Kafka's affinity and empathy for animals led him to write numerous tales in which the central characters are thinking animals, human-animal hybrids, or fantastic creatures. These tales have traditionally been interpreted allegorically, as fables that reduce the human condition to its basic, enigmatic features. Lucht (philosophy, Virginia Tech) and Yarri (theology, Alvernia Univ.) have gathered suggestive, insightful critical analyses (representing a diversity of approaches) that for the most part challenge this allegorical assumption about Kafka's creatures. In treating Kafka's animal stories more as stories about animals, the contributors not so much overthrow the time-honored allegory assumption but augment it by exploring Kafka's provocative blurring of the boundaries between species and creatures. At its best, the volume sheds light on Kafka's subversion of anthropocentric prejudices and sociocultural values, thus generating new perspectives on his meditations on power, guilt and history, Jewish identity, and the alienating, dehumanizing forces of the modern/postmodern world. And in elaborating the narrative stance and creaturely perspectives of these tales, these essays elucidate ways in which Kafka anticipated study of ethnicity, non-human subjectivity, and animal rights. Summing Up: Recommended. Upper-division undergraduates through faculty.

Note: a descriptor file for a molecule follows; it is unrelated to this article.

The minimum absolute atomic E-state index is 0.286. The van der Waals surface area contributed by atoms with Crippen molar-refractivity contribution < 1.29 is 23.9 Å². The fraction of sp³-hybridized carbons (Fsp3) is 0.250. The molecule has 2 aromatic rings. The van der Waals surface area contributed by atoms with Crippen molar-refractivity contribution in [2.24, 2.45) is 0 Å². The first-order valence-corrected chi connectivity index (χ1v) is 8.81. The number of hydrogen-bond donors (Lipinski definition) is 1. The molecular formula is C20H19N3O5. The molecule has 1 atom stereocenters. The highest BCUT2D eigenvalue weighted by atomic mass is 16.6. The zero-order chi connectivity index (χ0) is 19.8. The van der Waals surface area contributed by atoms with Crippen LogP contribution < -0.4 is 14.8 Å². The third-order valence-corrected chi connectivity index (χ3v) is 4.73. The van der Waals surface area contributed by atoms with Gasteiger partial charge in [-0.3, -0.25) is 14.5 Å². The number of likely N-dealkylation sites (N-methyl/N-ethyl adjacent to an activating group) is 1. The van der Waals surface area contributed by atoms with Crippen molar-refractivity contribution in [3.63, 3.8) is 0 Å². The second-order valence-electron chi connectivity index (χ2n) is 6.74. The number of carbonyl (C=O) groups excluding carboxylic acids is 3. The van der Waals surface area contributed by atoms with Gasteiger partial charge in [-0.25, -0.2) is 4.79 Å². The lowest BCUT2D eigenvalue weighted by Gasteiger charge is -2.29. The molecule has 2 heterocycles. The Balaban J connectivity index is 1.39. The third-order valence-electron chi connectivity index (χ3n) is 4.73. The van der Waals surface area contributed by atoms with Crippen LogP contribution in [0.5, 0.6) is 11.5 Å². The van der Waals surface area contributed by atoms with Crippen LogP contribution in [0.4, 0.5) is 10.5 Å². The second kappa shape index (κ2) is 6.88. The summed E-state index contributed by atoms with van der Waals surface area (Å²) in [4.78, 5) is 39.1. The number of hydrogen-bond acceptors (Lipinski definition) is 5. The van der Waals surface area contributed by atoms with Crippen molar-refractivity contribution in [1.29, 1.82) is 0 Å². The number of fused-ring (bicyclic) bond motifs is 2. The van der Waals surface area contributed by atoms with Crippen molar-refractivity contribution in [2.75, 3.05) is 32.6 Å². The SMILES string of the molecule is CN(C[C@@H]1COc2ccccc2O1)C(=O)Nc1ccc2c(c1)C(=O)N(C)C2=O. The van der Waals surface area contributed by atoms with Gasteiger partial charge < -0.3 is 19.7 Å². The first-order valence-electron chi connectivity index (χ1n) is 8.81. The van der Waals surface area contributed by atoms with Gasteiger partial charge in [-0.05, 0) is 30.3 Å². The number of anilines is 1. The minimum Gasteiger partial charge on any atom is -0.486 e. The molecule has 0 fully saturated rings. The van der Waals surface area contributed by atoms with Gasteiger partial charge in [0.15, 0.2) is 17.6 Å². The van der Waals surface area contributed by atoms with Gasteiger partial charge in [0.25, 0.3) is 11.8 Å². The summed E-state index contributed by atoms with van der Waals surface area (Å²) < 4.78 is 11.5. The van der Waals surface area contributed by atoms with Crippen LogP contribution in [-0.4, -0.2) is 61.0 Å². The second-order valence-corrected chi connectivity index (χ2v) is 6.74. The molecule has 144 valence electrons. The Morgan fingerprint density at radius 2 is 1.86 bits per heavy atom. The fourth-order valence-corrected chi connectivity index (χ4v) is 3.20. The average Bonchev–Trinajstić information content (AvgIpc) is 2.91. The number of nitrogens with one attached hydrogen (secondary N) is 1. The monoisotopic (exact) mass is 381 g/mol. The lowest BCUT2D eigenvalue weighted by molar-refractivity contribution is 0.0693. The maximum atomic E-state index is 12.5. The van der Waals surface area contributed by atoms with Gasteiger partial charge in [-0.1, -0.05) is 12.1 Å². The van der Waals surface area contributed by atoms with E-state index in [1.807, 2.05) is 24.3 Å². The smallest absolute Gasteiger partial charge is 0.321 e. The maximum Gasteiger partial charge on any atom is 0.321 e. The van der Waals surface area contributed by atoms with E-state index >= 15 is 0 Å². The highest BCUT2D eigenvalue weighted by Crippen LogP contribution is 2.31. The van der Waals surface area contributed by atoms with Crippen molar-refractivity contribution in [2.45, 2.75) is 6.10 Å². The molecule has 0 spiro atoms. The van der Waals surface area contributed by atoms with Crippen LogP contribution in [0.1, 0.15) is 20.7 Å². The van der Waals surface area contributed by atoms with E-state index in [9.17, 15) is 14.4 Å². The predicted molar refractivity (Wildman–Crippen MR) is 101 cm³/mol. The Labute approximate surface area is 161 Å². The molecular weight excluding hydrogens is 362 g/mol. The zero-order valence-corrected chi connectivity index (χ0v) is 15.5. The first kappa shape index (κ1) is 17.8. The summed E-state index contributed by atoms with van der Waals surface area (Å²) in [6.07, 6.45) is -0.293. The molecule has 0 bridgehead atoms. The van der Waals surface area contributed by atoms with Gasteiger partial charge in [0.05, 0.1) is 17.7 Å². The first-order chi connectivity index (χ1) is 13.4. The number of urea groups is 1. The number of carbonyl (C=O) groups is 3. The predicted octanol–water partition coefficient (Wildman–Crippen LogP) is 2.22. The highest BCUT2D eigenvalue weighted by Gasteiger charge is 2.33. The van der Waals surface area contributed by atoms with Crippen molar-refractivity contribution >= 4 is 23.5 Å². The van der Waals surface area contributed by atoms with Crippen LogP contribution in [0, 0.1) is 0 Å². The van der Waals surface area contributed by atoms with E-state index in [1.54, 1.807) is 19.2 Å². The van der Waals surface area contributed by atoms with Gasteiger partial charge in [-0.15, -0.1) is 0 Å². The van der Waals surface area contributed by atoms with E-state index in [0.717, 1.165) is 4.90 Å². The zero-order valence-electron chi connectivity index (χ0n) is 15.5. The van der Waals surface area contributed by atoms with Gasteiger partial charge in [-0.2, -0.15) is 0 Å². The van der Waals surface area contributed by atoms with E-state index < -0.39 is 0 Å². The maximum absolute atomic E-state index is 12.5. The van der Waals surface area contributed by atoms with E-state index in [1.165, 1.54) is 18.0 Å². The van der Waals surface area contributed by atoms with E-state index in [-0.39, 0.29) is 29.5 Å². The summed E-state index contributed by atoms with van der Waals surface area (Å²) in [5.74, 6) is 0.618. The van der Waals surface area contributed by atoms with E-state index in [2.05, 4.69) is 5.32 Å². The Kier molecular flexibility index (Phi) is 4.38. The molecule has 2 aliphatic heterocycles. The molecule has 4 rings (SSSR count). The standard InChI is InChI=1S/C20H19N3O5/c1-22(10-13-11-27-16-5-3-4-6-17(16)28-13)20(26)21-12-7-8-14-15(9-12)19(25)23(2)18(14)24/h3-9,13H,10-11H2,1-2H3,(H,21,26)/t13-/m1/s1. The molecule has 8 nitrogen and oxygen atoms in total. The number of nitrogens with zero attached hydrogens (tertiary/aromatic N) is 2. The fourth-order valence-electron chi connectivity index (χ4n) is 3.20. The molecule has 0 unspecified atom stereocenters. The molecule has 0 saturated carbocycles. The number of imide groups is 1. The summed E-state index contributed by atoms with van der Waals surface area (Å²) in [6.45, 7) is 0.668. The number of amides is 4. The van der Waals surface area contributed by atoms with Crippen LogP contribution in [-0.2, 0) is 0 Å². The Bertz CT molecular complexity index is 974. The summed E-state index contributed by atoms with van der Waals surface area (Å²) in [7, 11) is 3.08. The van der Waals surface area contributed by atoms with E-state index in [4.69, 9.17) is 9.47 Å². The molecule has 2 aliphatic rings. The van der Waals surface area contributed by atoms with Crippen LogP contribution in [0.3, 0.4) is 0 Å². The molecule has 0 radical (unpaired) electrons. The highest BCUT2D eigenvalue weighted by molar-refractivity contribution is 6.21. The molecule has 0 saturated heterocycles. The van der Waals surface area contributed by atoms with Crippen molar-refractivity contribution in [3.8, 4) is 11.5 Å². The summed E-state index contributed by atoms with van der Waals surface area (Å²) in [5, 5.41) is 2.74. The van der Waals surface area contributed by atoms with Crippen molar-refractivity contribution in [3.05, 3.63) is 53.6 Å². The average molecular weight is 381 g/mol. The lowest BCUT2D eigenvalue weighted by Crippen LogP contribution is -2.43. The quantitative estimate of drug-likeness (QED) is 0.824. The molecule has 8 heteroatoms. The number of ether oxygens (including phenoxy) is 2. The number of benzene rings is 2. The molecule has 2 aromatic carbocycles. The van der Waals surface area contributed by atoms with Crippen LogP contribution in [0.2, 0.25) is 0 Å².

Product Details

ISBN-13:
9780739143940
Publisher:
Lexington Books
Publication date:
06/22/2010
Pages:
306
Product dimensions:
6.40(w) x 9.30(h) x 0.90(d)

What People are saying about this

Gary Steiner